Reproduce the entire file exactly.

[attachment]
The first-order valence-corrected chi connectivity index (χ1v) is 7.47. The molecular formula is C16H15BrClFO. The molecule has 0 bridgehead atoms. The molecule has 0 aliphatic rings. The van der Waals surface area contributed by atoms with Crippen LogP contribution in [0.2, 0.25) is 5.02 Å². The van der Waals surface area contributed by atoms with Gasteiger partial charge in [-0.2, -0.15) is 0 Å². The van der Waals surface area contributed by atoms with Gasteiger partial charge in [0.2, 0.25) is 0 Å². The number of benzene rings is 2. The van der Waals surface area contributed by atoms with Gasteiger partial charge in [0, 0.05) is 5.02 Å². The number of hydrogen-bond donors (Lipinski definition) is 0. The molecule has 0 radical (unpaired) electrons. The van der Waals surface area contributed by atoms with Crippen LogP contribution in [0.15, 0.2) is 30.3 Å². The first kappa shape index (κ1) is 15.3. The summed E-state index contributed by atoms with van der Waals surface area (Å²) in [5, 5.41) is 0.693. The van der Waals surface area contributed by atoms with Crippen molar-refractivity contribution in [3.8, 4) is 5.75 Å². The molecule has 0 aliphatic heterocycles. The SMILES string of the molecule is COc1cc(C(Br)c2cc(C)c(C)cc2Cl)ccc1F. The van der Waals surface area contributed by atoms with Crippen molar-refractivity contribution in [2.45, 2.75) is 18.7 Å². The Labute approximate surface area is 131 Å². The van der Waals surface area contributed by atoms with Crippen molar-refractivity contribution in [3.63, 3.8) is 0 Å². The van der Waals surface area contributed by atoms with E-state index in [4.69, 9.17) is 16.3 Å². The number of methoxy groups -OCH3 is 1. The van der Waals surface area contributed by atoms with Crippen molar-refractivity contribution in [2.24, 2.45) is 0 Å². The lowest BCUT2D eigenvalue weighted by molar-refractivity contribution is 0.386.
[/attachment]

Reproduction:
The first-order valence-corrected chi connectivity index (χ1v) is 7.47. The molecular formula is C16H15BrClFO. The molecule has 0 bridgehead atoms. The molecule has 0 aliphatic rings. The van der Waals surface area contributed by atoms with Crippen LogP contribution in [0.2, 0.25) is 5.02 Å². The van der Waals surface area contributed by atoms with Gasteiger partial charge in [-0.2, -0.15) is 0 Å². The van der Waals surface area contributed by atoms with Gasteiger partial charge in [0.2, 0.25) is 0 Å². The number of benzene rings is 2. The van der Waals surface area contributed by atoms with Gasteiger partial charge in [0, 0.05) is 5.02 Å². The number of hydrogen-bond donors (Lipinski definition) is 0. The molecule has 0 radical (unpaired) electrons. The van der Waals surface area contributed by atoms with Crippen LogP contribution in [0.15, 0.2) is 30.3 Å². The first kappa shape index (κ1) is 15.3. The summed E-state index contributed by atoms with van der Waals surface area (Å²) in [5, 5.41) is 0.693. The van der Waals surface area contributed by atoms with Crippen molar-refractivity contribution in [3.8, 4) is 5.75 Å². The molecule has 0 aliphatic heterocycles. The SMILES string of the molecule is COc1cc(C(Br)c2cc(C)c(C)cc2Cl)ccc1F. The van der Waals surface area contributed by atoms with Crippen molar-refractivity contribution in [2.45, 2.75) is 18.7 Å². The Labute approximate surface area is 131 Å². The van der Waals surface area contributed by atoms with Crippen molar-refractivity contribution in [3.63, 3.8) is 0 Å². The van der Waals surface area contributed by atoms with E-state index in [4.69, 9.17) is 16.3 Å². The number of methoxy groups -OCH3 is 1. The van der Waals surface area contributed by atoms with Crippen molar-refractivity contribution in [2.24, 2.45) is 0 Å². The lowest BCUT2D eigenvalue weighted by molar-refractivity contribution is 0.386.